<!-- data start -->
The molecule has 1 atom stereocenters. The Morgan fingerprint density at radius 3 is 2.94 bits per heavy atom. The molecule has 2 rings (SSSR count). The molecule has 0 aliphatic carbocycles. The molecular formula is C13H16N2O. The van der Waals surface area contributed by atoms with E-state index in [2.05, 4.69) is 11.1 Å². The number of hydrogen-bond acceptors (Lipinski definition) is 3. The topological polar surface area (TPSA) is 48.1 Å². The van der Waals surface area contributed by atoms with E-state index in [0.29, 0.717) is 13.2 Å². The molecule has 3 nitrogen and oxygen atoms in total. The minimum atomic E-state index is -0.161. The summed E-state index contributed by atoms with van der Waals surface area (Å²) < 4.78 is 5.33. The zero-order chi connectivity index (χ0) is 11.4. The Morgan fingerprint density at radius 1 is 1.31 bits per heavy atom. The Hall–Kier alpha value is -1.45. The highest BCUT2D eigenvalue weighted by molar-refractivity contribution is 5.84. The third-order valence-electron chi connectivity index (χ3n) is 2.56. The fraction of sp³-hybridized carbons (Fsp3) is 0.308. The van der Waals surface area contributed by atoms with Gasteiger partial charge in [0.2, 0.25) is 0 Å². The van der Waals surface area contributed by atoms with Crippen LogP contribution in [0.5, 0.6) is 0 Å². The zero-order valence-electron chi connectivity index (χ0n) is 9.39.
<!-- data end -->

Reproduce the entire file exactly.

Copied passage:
The molecule has 1 atom stereocenters. The Morgan fingerprint density at radius 3 is 2.94 bits per heavy atom. The molecule has 2 rings (SSSR count). The molecule has 0 aliphatic carbocycles. The molecular formula is C13H16N2O. The van der Waals surface area contributed by atoms with E-state index in [2.05, 4.69) is 11.1 Å². The number of hydrogen-bond acceptors (Lipinski definition) is 3. The topological polar surface area (TPSA) is 48.1 Å². The van der Waals surface area contributed by atoms with E-state index in [0.29, 0.717) is 13.2 Å². The molecule has 3 nitrogen and oxygen atoms in total. The minimum atomic E-state index is -0.161. The summed E-state index contributed by atoms with van der Waals surface area (Å²) < 4.78 is 5.33. The zero-order chi connectivity index (χ0) is 11.4. The Morgan fingerprint density at radius 1 is 1.31 bits per heavy atom. The Hall–Kier alpha value is -1.45. The highest BCUT2D eigenvalue weighted by molar-refractivity contribution is 5.84. The third-order valence-electron chi connectivity index (χ3n) is 2.56. The fraction of sp³-hybridized carbons (Fsp3) is 0.308. The van der Waals surface area contributed by atoms with Gasteiger partial charge in [0.2, 0.25) is 0 Å². The van der Waals surface area contributed by atoms with Crippen LogP contribution in [0.5, 0.6) is 0 Å². The zero-order valence-electron chi connectivity index (χ0n) is 9.39.